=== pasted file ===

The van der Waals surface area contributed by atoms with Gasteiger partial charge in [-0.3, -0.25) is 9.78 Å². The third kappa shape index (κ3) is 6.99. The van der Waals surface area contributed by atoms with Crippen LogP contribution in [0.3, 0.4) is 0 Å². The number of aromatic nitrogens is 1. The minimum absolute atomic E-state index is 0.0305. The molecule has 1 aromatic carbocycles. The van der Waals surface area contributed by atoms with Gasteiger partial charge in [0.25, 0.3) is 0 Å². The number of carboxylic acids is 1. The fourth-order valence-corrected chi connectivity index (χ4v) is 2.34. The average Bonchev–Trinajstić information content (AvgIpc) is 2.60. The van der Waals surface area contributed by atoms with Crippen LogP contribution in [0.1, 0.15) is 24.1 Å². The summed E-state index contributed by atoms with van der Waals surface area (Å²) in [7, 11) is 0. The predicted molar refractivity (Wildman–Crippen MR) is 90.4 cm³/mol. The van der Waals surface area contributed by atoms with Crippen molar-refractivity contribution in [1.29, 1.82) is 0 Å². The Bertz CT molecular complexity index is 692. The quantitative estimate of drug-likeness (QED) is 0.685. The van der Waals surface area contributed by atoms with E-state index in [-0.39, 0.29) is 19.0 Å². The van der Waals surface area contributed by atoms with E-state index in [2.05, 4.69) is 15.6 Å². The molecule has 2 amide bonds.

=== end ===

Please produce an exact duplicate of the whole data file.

The van der Waals surface area contributed by atoms with Gasteiger partial charge in [-0.3, -0.25) is 9.78 Å². The third kappa shape index (κ3) is 6.99. The van der Waals surface area contributed by atoms with Crippen LogP contribution in [0.3, 0.4) is 0 Å². The number of aromatic nitrogens is 1. The minimum absolute atomic E-state index is 0.0305. The molecule has 1 aromatic carbocycles. The van der Waals surface area contributed by atoms with Gasteiger partial charge in [0.25, 0.3) is 0 Å². The number of carboxylic acids is 1. The fourth-order valence-corrected chi connectivity index (χ4v) is 2.34. The average Bonchev–Trinajstić information content (AvgIpc) is 2.60. The van der Waals surface area contributed by atoms with Crippen LogP contribution in [0.1, 0.15) is 24.1 Å². The summed E-state index contributed by atoms with van der Waals surface area (Å²) in [7, 11) is 0. The predicted molar refractivity (Wildman–Crippen MR) is 90.4 cm³/mol. The van der Waals surface area contributed by atoms with Crippen molar-refractivity contribution in [1.29, 1.82) is 0 Å². The Bertz CT molecular complexity index is 692. The quantitative estimate of drug-likeness (QED) is 0.685. The van der Waals surface area contributed by atoms with E-state index in [-0.39, 0.29) is 19.0 Å². The van der Waals surface area contributed by atoms with E-state index in [2.05, 4.69) is 15.6 Å². The molecule has 2 amide bonds.